Revisionary analysis without meaning change (or, could women be analytically oppressed?)

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This chapter develops a conception of philosophical analysis which makes sense of the idea that a correct analysis can be revisionary (in that it departs from ordinary or expert belief and linguistic usage). The view is superior to the alternatives defended by most proponents of ‘conceptual ethics’ and ‘conceptual engineering’ (according to which revisionary theorizing involves replacing words or concepts) because it better explains the arguments we advance when we engage with proposed revisionary analyses. A key idea is that analytic claims can emerge in the course of debate without change of meaning, so that our acceptance (perhaps late in the debate) of some analyticity can fix the meaning of a word as we used it all along. The discussion focuses on Haslanger’s revisionary analysis of gender.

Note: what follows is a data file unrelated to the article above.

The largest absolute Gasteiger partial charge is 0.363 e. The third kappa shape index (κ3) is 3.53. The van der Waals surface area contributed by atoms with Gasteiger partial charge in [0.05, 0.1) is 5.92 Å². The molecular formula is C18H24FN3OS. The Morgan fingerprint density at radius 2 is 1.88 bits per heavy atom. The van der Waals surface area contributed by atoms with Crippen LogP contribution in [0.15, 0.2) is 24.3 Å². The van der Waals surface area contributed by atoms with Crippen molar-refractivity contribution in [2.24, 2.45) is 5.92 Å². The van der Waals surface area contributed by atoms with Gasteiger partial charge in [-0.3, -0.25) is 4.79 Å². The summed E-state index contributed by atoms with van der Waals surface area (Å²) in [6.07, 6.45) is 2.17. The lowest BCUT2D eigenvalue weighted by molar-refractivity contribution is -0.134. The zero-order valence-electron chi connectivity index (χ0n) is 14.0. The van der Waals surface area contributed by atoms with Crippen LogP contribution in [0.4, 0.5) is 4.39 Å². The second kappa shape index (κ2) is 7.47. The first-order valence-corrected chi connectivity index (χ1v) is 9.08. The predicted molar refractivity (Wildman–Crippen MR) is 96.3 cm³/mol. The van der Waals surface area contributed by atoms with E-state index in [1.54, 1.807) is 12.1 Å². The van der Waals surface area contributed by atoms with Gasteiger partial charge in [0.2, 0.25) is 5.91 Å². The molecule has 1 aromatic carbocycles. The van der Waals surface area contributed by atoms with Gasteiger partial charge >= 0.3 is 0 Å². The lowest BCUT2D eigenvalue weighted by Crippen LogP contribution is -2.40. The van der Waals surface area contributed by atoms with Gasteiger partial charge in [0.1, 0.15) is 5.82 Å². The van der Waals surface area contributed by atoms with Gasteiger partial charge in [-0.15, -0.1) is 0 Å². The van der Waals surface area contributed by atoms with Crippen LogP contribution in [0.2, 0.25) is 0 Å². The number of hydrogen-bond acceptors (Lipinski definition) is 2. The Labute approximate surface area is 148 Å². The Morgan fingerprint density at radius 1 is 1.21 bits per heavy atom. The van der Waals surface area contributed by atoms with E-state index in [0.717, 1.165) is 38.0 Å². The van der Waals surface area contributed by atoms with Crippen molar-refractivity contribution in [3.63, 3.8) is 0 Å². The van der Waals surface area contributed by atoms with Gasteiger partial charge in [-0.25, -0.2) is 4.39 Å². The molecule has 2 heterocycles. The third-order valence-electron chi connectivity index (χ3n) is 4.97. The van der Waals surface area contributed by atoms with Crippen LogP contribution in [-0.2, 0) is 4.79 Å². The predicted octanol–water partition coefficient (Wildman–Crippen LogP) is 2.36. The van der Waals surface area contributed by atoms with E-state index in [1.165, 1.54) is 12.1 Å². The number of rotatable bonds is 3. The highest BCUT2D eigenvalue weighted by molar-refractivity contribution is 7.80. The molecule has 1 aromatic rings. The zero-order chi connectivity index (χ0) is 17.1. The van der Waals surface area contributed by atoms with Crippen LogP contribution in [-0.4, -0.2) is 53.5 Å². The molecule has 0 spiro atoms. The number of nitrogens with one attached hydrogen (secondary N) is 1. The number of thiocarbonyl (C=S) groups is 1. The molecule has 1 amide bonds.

Original languageEnglish
Title of host publicationConceptual Engineering and Conceptual Ethics
EditorsAlexis Burgess, Herman Cappelen, David Plunkett
Place of PublicationOxford
PublisherOxford University Press
ISBN (Electronic)9780191840418
ISBN (Print)9780198801856
Publication statusPublished - 23 Jan 2020


  • Analysis
  • Revisionary theorizing
  • Metalinguistic negotiation
  • Definition
  • Temporal externalism
  • Metasemantics
  • Analyticity


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